"Iowa is going to be an important state in the fall. New Hampshire is going to be an important state in the fall. That is frankly lucky for us in certain ways," Slaby said. "These are places where we have opportunities to test our organization in early states where the Republicans are having contests, but again the goal is organizational."
In addition to using campaign buzzwords like "grassroots organization" and "community engagement," the Obama campaign's digital team is filled with people who employ technophile terms like "social" as shorthand for wide-ranging social media efforts and "predictive analytics" to describe one area often over-emphasized by colleagues in the big-data community.
Rather than using the information his team collects to try to predict what voters want, Slaby described his efforts as an attempt at "treating people as people" through what some at the campaign are calling "micro-listening."
"The most basic non-nerd description of what we're doing is listen better to people on the ground, in their communities and what they want for the country and what they need from us to help them organize the people around them," Slaby said.
If polling is "macro-listening" where the views of a few are extrapolated to interpret the views of a whole, then OFA's social media strategy is the opposite, where the views of individuals are used to engage them on their terms.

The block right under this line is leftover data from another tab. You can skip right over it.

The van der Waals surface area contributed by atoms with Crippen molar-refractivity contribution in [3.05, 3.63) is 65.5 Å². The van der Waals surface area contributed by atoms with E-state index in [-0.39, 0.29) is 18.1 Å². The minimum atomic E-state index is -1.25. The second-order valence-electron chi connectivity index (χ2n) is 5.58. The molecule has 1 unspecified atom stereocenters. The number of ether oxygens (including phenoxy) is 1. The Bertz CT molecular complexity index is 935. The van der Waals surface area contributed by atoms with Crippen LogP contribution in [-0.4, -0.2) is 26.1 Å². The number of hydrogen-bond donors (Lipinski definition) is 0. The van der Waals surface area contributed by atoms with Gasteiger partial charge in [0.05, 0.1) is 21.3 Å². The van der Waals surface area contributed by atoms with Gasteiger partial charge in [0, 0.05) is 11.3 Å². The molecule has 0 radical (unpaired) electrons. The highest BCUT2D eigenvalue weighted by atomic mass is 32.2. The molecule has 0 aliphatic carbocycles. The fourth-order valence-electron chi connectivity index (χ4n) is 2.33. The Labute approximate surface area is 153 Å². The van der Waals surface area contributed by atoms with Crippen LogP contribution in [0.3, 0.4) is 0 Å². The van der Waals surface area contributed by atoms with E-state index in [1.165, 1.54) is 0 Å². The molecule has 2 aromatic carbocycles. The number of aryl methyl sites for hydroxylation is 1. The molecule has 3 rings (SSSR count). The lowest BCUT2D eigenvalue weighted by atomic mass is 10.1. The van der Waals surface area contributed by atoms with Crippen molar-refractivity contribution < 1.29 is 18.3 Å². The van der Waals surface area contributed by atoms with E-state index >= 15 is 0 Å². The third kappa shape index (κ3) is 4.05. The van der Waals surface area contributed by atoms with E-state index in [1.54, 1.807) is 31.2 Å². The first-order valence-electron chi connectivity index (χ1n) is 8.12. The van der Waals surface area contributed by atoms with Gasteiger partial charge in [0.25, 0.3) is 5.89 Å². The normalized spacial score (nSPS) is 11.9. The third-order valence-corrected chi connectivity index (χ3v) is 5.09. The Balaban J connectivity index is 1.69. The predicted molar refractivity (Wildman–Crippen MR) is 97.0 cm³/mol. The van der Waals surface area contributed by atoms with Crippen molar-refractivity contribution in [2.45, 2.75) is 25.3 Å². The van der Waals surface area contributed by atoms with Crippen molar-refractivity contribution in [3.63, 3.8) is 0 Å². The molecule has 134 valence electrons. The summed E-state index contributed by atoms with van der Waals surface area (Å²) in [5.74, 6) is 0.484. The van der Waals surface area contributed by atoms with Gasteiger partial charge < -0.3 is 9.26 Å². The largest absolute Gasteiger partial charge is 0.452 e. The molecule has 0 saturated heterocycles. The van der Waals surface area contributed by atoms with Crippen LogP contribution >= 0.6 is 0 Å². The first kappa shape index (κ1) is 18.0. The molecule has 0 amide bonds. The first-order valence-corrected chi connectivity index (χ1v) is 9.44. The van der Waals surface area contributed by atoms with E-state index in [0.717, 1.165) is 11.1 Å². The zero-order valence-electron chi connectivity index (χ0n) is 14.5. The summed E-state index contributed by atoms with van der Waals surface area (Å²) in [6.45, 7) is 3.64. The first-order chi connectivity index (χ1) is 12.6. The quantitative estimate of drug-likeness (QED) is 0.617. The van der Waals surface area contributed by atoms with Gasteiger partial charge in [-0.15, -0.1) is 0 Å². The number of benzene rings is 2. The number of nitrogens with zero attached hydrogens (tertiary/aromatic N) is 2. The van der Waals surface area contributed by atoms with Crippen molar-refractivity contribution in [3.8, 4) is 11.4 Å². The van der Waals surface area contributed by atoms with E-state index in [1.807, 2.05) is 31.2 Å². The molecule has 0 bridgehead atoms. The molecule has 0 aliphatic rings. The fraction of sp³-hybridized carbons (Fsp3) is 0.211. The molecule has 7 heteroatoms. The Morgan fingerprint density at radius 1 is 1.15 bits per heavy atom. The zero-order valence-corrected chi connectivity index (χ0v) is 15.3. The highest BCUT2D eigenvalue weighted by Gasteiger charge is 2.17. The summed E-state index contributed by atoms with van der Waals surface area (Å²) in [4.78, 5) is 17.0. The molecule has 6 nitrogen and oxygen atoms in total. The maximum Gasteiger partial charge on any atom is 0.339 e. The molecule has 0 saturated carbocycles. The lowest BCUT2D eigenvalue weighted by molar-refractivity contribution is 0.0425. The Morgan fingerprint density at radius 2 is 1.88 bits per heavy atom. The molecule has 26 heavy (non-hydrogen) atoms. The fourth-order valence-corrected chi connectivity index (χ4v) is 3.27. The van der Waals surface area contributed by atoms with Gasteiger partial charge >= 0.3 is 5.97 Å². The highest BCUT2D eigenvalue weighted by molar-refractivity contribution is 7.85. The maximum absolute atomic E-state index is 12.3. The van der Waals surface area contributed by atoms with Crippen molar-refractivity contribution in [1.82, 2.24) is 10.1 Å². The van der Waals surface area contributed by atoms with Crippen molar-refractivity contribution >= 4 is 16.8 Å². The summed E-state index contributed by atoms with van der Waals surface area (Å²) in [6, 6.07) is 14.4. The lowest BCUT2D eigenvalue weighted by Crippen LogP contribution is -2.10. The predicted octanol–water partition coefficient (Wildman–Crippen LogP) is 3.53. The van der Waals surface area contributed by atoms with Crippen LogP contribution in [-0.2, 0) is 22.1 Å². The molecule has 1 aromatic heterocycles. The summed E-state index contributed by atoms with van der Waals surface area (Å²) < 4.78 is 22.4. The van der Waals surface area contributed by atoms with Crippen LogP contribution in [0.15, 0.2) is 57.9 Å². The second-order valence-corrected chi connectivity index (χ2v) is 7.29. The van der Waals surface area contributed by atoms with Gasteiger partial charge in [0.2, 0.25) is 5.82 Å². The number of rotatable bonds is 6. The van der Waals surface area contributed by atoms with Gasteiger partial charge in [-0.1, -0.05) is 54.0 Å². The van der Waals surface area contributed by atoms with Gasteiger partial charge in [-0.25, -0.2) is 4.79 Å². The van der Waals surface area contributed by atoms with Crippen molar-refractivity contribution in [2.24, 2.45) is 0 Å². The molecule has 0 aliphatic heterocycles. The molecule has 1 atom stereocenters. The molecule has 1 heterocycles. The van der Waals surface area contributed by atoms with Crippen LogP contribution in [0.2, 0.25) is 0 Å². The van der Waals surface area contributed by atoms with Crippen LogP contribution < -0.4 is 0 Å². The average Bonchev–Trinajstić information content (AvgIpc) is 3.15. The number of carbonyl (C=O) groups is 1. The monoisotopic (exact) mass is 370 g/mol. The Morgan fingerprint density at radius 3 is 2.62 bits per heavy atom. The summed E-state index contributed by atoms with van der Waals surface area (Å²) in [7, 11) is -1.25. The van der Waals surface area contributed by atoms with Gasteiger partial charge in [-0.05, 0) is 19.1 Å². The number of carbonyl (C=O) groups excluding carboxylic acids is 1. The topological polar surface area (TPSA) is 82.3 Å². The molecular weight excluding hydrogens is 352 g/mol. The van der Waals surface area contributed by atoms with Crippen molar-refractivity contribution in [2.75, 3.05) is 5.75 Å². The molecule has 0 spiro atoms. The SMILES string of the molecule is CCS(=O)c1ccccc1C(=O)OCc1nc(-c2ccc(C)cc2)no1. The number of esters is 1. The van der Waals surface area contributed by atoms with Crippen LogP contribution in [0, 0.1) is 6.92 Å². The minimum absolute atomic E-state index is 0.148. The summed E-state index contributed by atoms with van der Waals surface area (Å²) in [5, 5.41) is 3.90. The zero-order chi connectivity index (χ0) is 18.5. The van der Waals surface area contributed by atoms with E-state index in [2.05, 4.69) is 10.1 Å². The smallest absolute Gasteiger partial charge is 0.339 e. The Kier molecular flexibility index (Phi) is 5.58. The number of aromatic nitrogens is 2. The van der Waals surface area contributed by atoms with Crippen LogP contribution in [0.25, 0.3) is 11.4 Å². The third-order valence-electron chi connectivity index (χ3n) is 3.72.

"Clearly we want to predict what our supporters need from us, but what this really is about is listening and interpreting what they're saying because sometimes people -- especially when it comes to technology -- don't always ask for what they need," Slaby said. "It's like [Henry] Ford's famous quote, if I'd built what people wanted I would have built a faster horse. We've got to be careful not to build faster horses. We've got to be careful to predict and anticipate real meaningful needs for people when it comes to technology."
Through Slaby's efforts, the Obama campaign hopes to be able to tailor its relationship with supporters to each individual supporter's desired experience. While test runs in Iowa and New Hampshire are helping to work out the kinks, as the general election heats up the OFA digital team can also use these ongoing social media conversations to determine how various communities are responding to both the president and his eventual opponent.
"We need to get ourselves out of our own heads and listen to what people are telling us," Slaby said. "This is one of the advantages to us being in Chicago -- it gets us away from the D.C. conversation about what people need rather than letting people tell us what they need. And it's easy in headquarters to think we have all the answers. We don't. People will tell us the answers if we ask them and then actually listen."